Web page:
How To Prepare Your Dog For Holiday Guests

How To Prepare Your Dog For Holiday Guests

Over the holidays, it’s fun to introduce your dog to your friends and family members. But your dog may not be so thrilled, especially if you’ll be hosting a holiday party with lots of guests entering your home. Use these tips to help your dog feel safe and comfortable during parties so they too can enjoy this holiday season.

Create A Calming Environment

If your holiday party will last several hours, it’s unrealistic to expect your dog to handle the extra stimulation for the entire time, no matter how much they may enjoy the attention.

Your dog’s crate is a great place for them to relax quietly. Ideally, you will have begun crate training before your festivities so your dog will be able to rest there calmly without barking.

Use Medipet Natural Calming Spray to ease your dog’s nerves. You can also feed your dog’s meal in a toy like the Foobler Treat Ball to help them accept being left alone while you attend to guests.

Let Guests Settle In

The front door will be a stressful place during the holidays as guests come in and out. Your dog may start barking, or even dash out the door. It’s best to keep your dog in a quiet room when guests arrive and as they leave.

Wait for guests to sit down and relax before bringing the dog near them. Dogs tend to be more comfortable around strangers who are seated and are not too loud. While you might be concerned about showing children how to treat your dog gently, remember that even some adults may need to be told how to handle your dog. Guests should not pet the dog on the top of the head or try to pick them up.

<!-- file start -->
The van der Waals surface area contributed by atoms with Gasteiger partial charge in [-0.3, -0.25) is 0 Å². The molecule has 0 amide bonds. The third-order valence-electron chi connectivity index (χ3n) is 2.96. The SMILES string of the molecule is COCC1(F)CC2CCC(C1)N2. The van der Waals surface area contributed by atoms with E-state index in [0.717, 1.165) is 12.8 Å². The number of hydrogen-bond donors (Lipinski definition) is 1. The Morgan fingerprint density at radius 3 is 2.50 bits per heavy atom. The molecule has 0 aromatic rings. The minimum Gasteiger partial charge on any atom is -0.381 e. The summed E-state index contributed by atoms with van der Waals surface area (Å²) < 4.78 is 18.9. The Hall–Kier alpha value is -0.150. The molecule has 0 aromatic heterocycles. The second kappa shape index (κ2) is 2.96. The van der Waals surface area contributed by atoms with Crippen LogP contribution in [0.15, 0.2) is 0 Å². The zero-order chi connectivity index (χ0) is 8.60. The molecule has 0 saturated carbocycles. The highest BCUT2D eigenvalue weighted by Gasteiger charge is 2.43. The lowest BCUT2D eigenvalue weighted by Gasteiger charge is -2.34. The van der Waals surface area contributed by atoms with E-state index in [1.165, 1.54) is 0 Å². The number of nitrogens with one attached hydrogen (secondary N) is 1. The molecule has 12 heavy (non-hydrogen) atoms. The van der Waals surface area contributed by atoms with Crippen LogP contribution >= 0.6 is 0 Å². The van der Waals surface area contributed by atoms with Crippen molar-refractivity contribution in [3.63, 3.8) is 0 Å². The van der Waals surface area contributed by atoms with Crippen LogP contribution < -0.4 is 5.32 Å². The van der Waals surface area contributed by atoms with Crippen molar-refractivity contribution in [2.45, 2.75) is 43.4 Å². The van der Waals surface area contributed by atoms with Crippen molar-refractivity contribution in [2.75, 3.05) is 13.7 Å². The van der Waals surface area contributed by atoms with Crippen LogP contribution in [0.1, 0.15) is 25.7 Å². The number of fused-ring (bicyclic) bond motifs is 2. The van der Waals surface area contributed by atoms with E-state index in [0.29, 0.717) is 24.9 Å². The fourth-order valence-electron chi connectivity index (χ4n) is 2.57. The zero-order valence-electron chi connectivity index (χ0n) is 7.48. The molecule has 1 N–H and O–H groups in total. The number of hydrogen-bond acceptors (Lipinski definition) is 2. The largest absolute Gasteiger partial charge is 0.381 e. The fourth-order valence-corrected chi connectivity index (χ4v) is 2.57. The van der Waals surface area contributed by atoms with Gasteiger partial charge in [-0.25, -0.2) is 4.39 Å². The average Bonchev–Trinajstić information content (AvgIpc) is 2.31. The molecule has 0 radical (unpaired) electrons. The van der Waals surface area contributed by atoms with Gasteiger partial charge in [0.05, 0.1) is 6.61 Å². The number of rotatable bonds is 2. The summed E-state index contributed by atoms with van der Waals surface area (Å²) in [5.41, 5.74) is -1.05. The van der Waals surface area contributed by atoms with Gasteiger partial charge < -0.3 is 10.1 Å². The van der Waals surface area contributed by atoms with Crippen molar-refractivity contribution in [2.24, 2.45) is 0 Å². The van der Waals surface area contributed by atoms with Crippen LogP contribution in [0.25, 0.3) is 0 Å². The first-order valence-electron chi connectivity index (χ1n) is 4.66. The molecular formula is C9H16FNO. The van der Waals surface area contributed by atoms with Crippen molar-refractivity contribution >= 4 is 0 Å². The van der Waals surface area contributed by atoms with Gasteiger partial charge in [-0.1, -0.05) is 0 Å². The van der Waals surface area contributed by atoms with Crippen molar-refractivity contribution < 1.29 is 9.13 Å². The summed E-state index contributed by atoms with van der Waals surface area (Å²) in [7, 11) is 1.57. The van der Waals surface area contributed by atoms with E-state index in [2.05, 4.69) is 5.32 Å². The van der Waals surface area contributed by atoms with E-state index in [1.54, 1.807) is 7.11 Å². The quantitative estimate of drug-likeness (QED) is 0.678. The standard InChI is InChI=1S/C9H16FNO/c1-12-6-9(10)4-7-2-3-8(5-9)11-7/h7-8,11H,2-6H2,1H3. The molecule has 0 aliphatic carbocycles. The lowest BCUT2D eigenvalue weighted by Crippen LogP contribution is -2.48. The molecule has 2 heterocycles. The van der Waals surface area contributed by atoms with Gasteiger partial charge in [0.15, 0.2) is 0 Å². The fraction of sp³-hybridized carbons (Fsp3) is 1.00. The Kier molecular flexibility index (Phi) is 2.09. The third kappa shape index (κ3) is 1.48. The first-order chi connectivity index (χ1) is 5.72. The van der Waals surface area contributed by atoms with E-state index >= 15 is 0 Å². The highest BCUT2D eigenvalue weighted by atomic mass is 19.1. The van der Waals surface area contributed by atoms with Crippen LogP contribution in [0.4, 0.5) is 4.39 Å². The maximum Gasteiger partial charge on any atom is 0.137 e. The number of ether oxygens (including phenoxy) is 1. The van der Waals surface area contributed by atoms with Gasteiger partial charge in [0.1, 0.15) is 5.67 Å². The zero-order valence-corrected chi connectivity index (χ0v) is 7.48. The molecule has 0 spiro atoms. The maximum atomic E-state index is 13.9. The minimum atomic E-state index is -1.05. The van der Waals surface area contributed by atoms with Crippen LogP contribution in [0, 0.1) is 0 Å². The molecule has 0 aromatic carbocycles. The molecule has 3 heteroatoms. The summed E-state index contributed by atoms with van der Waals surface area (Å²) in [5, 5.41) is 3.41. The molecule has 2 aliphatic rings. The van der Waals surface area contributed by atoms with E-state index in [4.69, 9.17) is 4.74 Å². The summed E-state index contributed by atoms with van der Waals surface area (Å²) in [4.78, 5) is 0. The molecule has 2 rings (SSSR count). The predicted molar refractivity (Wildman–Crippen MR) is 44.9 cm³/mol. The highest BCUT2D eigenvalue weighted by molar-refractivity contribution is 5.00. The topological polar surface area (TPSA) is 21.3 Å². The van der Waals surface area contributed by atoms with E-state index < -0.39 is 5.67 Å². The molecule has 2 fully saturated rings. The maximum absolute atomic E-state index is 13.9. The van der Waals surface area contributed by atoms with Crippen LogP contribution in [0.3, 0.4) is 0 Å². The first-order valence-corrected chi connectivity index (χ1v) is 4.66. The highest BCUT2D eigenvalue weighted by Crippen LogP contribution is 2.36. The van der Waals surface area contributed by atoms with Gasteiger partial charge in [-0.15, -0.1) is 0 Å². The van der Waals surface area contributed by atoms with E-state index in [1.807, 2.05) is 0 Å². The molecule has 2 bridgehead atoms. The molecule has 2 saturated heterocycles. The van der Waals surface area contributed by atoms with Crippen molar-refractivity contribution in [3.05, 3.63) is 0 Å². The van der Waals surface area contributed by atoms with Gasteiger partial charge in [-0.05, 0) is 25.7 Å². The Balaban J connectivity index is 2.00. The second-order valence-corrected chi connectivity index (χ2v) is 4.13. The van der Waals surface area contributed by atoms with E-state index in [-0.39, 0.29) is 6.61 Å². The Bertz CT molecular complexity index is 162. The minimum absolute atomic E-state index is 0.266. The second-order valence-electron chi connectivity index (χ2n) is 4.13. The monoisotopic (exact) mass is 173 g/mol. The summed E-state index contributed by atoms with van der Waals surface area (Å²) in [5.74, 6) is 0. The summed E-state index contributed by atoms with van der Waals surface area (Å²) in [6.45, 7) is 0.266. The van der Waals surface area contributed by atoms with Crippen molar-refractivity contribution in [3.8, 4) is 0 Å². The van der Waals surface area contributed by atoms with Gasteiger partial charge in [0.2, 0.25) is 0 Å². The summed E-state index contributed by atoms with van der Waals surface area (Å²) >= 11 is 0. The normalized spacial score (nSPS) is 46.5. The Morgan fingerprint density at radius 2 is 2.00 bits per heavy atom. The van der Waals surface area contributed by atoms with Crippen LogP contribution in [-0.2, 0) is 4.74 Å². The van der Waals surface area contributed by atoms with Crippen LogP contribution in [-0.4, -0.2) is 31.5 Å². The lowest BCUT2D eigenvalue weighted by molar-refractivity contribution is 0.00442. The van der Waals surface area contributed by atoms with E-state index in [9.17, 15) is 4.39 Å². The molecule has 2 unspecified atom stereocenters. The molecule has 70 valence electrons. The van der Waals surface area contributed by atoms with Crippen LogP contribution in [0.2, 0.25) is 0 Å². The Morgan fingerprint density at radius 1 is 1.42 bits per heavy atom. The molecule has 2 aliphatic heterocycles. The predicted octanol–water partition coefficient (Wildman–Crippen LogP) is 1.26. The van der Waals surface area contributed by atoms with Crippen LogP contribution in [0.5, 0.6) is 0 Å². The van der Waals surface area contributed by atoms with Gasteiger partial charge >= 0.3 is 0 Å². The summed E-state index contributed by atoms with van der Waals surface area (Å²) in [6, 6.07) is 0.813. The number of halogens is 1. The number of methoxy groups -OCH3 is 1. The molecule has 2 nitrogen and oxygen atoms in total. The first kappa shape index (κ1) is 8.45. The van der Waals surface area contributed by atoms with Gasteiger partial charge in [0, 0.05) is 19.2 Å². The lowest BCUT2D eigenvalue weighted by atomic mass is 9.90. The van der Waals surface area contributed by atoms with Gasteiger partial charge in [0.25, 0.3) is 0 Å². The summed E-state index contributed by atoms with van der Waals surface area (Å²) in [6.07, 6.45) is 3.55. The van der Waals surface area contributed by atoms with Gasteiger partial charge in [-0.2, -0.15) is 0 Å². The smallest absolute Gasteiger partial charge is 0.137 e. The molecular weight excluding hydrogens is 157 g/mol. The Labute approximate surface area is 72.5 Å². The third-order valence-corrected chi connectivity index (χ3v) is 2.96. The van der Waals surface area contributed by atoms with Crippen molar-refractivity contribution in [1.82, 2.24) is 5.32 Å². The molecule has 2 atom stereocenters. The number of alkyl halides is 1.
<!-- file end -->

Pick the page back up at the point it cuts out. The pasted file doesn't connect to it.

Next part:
How To Introduce Your Dog To Holiday Guests #dogmas

Always Supervise Dogs And Kids

Children, especially those under 12 years old, have a difficult time reading a dog’s body language. Dogs may become frightened or feel the urge to chase kids that are screaming and running around. Let kids know that they cannot hug and kiss your dog, nor should they ever give your dog treats without asking or approach your dog while either of them are eating.

Kids should never sit on dogs. Even large breeds can suffer severe injuries this way. Yawning is a sign that the dog is uncomfortable and needs space.

Even dogs that love kids could potentially bite them if they feel threatened. Kids are vulnerable to bites on the face and neck, as they tend to try to hug and kiss dogs as they would stuffed animals. It’s best to supervise dogs and kids closely when they’re together. Speak up for your dog if they show signs of discomfort, such as pinned ears, yawning, licking their lips, turning away or showing the whites of their eyes.

Use A Lead

A regular lead can be used indoors to keep your dog under control. It’s especially handy if your dog gets too enthusiastic while greeting guests, especially if they don’t want your dog to jump on them while they’re wearing their nice holiday outfits. You can keep your dog on-lead until you’re sure that they can handle the freedom to calmly walk around the room to greet people or find a place to lay down.

Do not use the lead to force your dog to be near people. Your dog should be able to choose not to greet someone if they feel scared.

Play Guest-Friendly Games

Your dog can bond with your guests by playing easy games with them. If your dog likes to play fetch, you can encourage guests to take turns throwing the toy. You can even play “doggy in the middle” by having guests stand in a circle and toss a durable toy like Kong Ballistic Glider back and forth and your dog runs from person to person. Be sure to let the dog win every now and then so they do not get frustrated.

The Cup Game is another fun activity for parties. Flip over three plastic cups and place a smelly treat like Serrano Turkey Snacks under one of them, then switch around the cups so your dog cannot tell by sight which one holds the treat. Let your dog use their sense of smell to find the cup with the treat.

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